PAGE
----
Civil Courts Not Even On 2014 Political Radar

Political observers are watching the not-subtle trial balloons for the 2014 political season, and in California’s statewide races the big news is that a former Goldman Sachs Group executive who ran President George W. Bush’s “Troubled Asset Relief Program,” or TARP, is likely to run for governor. It is interesting for civil court observers to note that the political liabilities attributed to Gov. Jerry Brown nearly always cite the prison overcrowding and other issues, but never the civil court cuts that destroyed our neighborhood justice system.
Bloomberg News, a Republican trial-balloon venue if there ever was one, floats it this way: “Neel Kashkari, the former Goldman Sachs (GS) Group Inc. executive chosen by ex-Treasury Secretary Henry Paulson to help rescue the U.S. banking system, is readying a challenge to California Governor Jerry Brown even as the world’s 10th-largest economy reaches its highest level in more than three decades… Kashkari, 40, who ran the $700 billion Troubled Asset Relief Program under President George W. Bush, has assembled a team of Republican campaign strategists and is talking to potential donors about taking on the 75-year-old Democrat, said Aaron McLear, a spokesman for Kashkari.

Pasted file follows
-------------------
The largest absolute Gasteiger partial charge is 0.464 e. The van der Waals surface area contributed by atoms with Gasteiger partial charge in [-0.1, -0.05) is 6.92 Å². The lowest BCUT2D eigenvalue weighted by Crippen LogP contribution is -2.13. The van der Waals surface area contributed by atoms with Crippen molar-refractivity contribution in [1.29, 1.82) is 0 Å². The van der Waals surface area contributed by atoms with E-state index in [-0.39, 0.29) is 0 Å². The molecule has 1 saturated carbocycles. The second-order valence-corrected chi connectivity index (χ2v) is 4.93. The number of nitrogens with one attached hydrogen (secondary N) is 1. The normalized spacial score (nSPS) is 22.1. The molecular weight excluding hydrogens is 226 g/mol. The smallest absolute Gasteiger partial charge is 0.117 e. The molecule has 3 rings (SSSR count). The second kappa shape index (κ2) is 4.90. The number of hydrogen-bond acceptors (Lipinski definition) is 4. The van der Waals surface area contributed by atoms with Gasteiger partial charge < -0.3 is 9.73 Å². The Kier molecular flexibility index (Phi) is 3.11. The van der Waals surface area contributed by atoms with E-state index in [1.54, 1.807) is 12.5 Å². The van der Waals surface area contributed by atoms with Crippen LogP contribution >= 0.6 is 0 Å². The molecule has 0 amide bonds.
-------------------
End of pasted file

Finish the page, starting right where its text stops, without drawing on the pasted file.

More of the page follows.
A quick review of nine other stories about Gov. Brown’s challenge turned up no mention of the court cutbacks or layoffs. If anything, political pundits seem to lump the court issues into the wildly successful effort to balance the state’s budget. Granted, most of those supporting a courts revival are also likely to be Democratic voters, so perhaps they have limited options.
Here’s the Bloomberg story, which has excellent background details on the likely candidate’s divorce and home in Laguna Beach.